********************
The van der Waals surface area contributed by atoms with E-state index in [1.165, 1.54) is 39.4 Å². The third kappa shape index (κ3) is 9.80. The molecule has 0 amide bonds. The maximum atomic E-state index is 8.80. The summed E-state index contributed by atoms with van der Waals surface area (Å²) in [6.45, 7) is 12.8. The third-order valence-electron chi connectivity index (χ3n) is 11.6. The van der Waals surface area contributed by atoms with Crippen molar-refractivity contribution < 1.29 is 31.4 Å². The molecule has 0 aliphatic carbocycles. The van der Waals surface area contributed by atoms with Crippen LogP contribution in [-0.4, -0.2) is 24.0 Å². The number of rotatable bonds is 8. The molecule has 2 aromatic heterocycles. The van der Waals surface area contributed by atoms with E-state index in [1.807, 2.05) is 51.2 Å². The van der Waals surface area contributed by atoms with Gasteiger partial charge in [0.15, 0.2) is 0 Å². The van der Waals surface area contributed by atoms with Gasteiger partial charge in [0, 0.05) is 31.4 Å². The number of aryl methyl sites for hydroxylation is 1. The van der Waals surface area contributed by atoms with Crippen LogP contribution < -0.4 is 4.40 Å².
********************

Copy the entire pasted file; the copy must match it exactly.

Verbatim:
The van der Waals surface area contributed by atoms with E-state index in [1.165, 1.54) is 39.4 Å². The third kappa shape index (κ3) is 9.80. The molecule has 0 amide bonds. The maximum atomic E-state index is 8.80. The summed E-state index contributed by atoms with van der Waals surface area (Å²) in [6.45, 7) is 12.8. The third-order valence-electron chi connectivity index (χ3n) is 11.6. The van der Waals surface area contributed by atoms with Crippen molar-refractivity contribution < 1.29 is 31.4 Å². The molecule has 0 aliphatic carbocycles. The van der Waals surface area contributed by atoms with Crippen LogP contribution in [-0.4, -0.2) is 24.0 Å². The number of rotatable bonds is 8. The molecule has 2 aromatic heterocycles. The van der Waals surface area contributed by atoms with E-state index in [1.807, 2.05) is 51.2 Å². The van der Waals surface area contributed by atoms with Gasteiger partial charge in [0.15, 0.2) is 0 Å². The van der Waals surface area contributed by atoms with Gasteiger partial charge in [0, 0.05) is 31.4 Å². The number of aryl methyl sites for hydroxylation is 1. The van der Waals surface area contributed by atoms with Crippen LogP contribution < -0.4 is 4.40 Å².